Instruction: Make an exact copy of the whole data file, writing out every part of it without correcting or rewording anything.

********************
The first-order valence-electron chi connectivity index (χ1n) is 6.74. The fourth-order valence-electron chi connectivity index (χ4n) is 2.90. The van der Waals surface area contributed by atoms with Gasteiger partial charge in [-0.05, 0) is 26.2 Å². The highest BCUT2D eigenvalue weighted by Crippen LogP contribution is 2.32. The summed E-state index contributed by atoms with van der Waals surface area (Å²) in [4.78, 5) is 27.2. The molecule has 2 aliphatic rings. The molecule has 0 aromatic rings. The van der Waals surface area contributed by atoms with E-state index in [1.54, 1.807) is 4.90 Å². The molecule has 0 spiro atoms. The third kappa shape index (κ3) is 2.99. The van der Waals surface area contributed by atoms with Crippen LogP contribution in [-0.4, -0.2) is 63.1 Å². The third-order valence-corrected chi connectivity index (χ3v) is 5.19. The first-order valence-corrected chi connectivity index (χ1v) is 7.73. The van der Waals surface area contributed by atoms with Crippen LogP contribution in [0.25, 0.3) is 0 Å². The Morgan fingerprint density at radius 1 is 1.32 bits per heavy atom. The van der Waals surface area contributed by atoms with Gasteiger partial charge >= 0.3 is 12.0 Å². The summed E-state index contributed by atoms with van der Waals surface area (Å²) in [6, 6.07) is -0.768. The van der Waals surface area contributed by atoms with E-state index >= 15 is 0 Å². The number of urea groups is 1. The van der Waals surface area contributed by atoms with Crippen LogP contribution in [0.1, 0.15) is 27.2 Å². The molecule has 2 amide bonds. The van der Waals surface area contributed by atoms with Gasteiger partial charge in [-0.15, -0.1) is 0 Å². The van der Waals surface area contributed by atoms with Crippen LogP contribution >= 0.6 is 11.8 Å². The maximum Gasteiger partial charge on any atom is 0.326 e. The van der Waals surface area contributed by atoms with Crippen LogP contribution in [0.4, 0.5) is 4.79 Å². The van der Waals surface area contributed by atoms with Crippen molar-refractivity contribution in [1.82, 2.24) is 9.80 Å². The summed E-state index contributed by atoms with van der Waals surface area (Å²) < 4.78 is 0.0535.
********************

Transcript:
The first-order valence-electron chi connectivity index (χ1n) is 6.74. The fourth-order valence-electron chi connectivity index (χ4n) is 2.90. The van der Waals surface area contributed by atoms with Gasteiger partial charge in [-0.05, 0) is 26.2 Å². The highest BCUT2D eigenvalue weighted by Crippen LogP contribution is 2.32. The summed E-state index contributed by atoms with van der Waals surface area (Å²) in [4.78, 5) is 27.2. The molecule has 2 aliphatic rings. The molecule has 0 aromatic rings. The van der Waals surface area contributed by atoms with E-state index in [1.54, 1.807) is 4.90 Å². The molecule has 0 spiro atoms. The third kappa shape index (κ3) is 2.99. The van der Waals surface area contributed by atoms with Crippen LogP contribution in [-0.4, -0.2) is 63.1 Å². The third-order valence-corrected chi connectivity index (χ3v) is 5.19. The first-order valence-corrected chi connectivity index (χ1v) is 7.73. The van der Waals surface area contributed by atoms with Crippen LogP contribution in [0.25, 0.3) is 0 Å². The Morgan fingerprint density at radius 1 is 1.32 bits per heavy atom. The van der Waals surface area contributed by atoms with Gasteiger partial charge >= 0.3 is 12.0 Å². The summed E-state index contributed by atoms with van der Waals surface area (Å²) in [6, 6.07) is -0.768. The van der Waals surface area contributed by atoms with E-state index >= 15 is 0 Å². The number of urea groups is 1. The van der Waals surface area contributed by atoms with Crippen LogP contribution in [0.1, 0.15) is 27.2 Å². The molecule has 2 amide bonds. The van der Waals surface area contributed by atoms with Gasteiger partial charge in [-0.15, -0.1) is 0 Å². The van der Waals surface area contributed by atoms with Crippen LogP contribution >= 0.6 is 11.8 Å². The maximum Gasteiger partial charge on any atom is 0.326 e. The van der Waals surface area contributed by atoms with Crippen LogP contribution in [0.4, 0.5) is 4.79 Å². The van der Waals surface area contributed by atoms with Crippen molar-refractivity contribution in [1.82, 2.24) is 9.80 Å². The summed E-state index contributed by atoms with van der Waals surface area (Å²) < 4.78 is 0.0535.